class LaplaceLogScore(LogScore): 
    
    def score(self, Y):
        return -self.dist.logpdf(Y)

    def d_score(self, Y):
        D = np.zeros((len(Y), 2)) # first col is dS/d𝜇, second col is dS/d(log(b))
        D[:, 0] = np.sign(self.logscale - Y)/self.scale
        D[:, 1] = 1 - np.abs(self.logscale - Y)/self.scale
        return D

Notice that the attributes of an instance of Laplace are referenced using the self.attr notation even though we haven't said these will be attributes of the LaplaceLogScore class. When a user asks NGBoost to use the Laplace distribution with the LogScore, NGBoost will first find the implmentation of the log score that is compatible with Laplace, i.e. LaplaceLogScore and dynamically create a new class that has both the attributes of the distribution and the appropriate implementation of the score. For this to work, the distribution class Laplace must have a scores class attribute that includes the implementation LaplaceLogScore and LaplaceLogScore must subclass LogScore. As long as those conditions are satisfied, NGBoost can take care of the rest.

The derivatives with respect to $\log b$ and $\mu$ are easily derived using, for instance, WolframAlpha.

In this example we won't bother implementing metric(), which would return the current Fisher Information. The reason is that the NGBoost implmentation of LogScore has a default metric() method that uses a Monte Carlo method to approximate the Fisher Information using the gradient() method and the distribution's sample() method (that's why we needed to implement sample()). By inhereting from LogScore(), not only can NGBoost find our implementation for the Laplace distribution, it can also fall back on the defualt metric() method. More on that later.

Putting it all together:

class LaplaceLogScore(LogScore): 
    
    def score(self, Y):
        return -self.dist.logpdf(Y)

    def d_score(self, Y):
        D = np.zeros((len(Y), 2)) # first col is dS/d𝜇, second col is dS/d(log(b))
        D[:, 0] = -np.sign(self.logscale - Y)/self.scale
        D[:, 1] = 1 - np.abs(self.logscale - Y)/self.scale
        return D

class Laplace(RegressionDistn):

    n_params = 2
    scores = [LaplaceLogScore] 

    def __init__(self, params):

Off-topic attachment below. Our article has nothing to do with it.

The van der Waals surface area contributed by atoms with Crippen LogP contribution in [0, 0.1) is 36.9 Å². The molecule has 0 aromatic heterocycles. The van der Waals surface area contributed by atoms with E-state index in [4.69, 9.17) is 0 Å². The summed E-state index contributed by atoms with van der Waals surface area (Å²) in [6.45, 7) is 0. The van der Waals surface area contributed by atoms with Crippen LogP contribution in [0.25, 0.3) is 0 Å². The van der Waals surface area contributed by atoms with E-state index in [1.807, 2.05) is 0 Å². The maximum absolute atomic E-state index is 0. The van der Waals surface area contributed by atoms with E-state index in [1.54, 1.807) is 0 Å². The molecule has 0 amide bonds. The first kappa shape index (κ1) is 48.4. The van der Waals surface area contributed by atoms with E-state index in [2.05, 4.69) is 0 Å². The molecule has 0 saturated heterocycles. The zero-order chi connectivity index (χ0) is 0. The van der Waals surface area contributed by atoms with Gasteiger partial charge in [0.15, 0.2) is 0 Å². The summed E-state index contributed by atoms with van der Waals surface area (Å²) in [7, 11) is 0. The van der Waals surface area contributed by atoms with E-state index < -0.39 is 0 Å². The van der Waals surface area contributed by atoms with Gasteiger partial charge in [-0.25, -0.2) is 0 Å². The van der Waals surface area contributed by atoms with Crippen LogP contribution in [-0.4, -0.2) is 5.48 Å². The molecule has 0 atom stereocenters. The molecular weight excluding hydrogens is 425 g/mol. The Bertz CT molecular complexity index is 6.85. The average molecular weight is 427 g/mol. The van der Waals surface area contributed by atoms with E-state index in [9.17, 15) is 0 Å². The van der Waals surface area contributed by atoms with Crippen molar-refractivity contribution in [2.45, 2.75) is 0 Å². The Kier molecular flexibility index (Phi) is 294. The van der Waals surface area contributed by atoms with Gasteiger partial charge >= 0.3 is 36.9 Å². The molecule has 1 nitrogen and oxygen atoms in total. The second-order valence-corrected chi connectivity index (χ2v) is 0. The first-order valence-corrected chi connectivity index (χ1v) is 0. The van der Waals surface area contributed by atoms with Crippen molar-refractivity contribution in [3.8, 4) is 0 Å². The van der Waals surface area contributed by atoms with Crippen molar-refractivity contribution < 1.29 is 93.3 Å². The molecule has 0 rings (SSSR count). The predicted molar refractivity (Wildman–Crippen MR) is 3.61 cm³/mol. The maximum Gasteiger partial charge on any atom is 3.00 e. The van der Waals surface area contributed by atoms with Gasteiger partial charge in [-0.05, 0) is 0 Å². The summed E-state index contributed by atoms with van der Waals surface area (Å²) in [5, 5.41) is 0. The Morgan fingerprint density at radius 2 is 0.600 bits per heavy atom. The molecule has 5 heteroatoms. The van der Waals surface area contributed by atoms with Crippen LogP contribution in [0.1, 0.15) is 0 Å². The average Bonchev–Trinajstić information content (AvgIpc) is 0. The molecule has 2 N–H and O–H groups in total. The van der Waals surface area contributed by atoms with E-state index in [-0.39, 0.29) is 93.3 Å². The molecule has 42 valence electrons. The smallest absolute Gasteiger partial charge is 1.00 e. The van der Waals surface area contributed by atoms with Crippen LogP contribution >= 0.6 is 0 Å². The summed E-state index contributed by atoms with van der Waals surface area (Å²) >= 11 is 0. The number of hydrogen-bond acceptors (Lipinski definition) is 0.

# save the parameters
        self._params = params
        
        # create other objects that will be useful later
        self.loc = params[0]
        self.logscale = params[1]
        self.scale = np.exp(params[1]) # since params[1] is log(scale)
        self.dist = dist(loc=self.loc, scale=self.scale)

    def fit(Y):
        m, s = dist.fit(Y) # use scipy's implementation
        return np.array([m, np.log(s)])

    def sample(self, m):
        return np.array([self.dist.rvs() for i in range(m)])
    
    def __getattr__(self, name): # gives us access to Laplace.mean() required for RegressionDist.predict()
        if name in dir(self.dist):
            return getattr(self.dist, name)
        return None
    
    @property
    def params(self):
        return {'loc':self.loc, 'scale':self.scale}

And we can test our method:

from ngboost import NGBRegressor
from sklearn.datasets import load_boston
from sklearn.model_selection import train_test_split
from sklearn.metrics import mean_squared_error

X, Y = load_boston(True)
X_reg_train, X_reg_test, Y_reg_train, Y_reg_test = train_test_split(X, Y, test_size=0.2)

ngb = NGBRegressor(Dist=Laplace, Score=LogScore).fit(X_reg_train, Y_reg_train)
Y_preds = ngb.predict(X_reg_test)
Y_dists = ngb.pred_dist(X_reg_test)

# test Mean Squared Error
test_MSE = mean_squared_error(Y_preds, Y_reg_test)
print('Test MSE', test_MSE)

# test Negative Log Likelihood
test_NLL = -Y_dists.logpdf(Y_reg_test).mean()
print('Test NLL', test_NLL)